In my Florida divorce case, what are the alternatives to going to court?
In Florida, alternatives to divorce cases are Mediation and Collaborative divorce.
Mediation process involves a mediator acting as an independent neutral. The mediator does not give legal advice, but will try to keep the settlement negotiations controlled and civil and may even suggest documents that you may acquire or steps you may take to resolve your issues. In some cases, due to anger, frustrations, and indifference, speaking to one’s spouse is not possible. A mediator who serves as an independent neutral may be of help. He or she will try to keep the settlement negotiations controlled and civil and may even recommend documents that you may acquire or the steps to take in resolving your issues.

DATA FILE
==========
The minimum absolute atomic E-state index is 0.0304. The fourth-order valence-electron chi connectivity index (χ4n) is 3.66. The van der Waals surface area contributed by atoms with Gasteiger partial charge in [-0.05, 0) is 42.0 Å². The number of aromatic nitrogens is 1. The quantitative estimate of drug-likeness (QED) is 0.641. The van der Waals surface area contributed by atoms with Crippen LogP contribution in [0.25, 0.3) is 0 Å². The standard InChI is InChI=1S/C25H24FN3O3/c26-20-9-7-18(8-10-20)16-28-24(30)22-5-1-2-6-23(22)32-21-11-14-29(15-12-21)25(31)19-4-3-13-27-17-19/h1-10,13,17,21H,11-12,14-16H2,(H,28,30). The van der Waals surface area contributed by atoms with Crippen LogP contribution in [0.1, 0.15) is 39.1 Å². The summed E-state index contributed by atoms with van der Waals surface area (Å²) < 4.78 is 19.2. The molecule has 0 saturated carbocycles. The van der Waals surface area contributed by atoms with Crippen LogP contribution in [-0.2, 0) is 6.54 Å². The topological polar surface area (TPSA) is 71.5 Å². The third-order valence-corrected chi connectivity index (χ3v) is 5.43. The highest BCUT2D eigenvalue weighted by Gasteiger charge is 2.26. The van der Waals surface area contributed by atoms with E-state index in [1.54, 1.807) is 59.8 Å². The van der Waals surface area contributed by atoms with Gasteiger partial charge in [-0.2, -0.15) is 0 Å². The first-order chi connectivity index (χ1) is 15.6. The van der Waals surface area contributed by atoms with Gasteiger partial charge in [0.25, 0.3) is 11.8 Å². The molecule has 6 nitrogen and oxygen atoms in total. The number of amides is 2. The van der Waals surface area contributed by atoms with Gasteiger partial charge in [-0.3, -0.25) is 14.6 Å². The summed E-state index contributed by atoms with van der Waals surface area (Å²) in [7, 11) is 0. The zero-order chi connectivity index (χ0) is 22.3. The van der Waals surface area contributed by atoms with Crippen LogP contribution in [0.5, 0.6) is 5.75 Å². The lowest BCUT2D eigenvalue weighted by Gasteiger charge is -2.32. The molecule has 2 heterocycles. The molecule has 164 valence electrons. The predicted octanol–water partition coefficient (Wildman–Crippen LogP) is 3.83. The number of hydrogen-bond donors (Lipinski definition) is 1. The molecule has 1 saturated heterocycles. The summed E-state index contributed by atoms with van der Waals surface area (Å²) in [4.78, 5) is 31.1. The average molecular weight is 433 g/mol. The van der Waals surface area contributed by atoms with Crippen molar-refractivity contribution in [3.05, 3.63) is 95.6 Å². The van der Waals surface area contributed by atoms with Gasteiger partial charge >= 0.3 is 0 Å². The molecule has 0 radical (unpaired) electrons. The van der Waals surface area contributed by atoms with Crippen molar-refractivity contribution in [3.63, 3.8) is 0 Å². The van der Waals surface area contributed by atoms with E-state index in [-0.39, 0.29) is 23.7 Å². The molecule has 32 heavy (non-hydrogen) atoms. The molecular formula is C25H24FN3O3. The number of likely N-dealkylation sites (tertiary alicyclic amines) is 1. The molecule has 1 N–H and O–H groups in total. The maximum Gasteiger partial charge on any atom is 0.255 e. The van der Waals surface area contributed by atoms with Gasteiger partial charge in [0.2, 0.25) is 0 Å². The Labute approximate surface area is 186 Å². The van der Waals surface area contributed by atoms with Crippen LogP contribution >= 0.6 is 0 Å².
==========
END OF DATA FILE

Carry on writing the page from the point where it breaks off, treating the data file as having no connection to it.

Collaborative divorce is more civilized than the common divorce process that takes place in court. It begins with the two parties signing a commitment agreement stating that they won’t go to court. Instead, they both sit down with attorneys and discuss each problem until they find a solution that everyone can live with. This treats the process as a way to “troubleshoot and problem solve” instead of fight and win. This process is not existing in any laws or drafted in court procedure. In fact, it was a creation of attorneys who believed that the court system creates adversaries and promotes fighting. As part of the collaborative law method, both parties retain separate attorneys whose job is to help them settle the dispute. The process is carried out with a series of meetings with all parties present. Documents and information are freely exchanged without the formalities associated with the court process. This, in general, saves money. Where the court system would most likely not have the parties meet to discuss their issues for many months, if at all, collaborative law hasten the process with a meeting at the very beginning. This gets the matter off to a flying start without having to wait based on court schedules. Collaborative law, in fact, prohibits both parties in going to court. If that should occur, the collaborative law process terminates and both attorneys are disqualified from any further involvement in the case.
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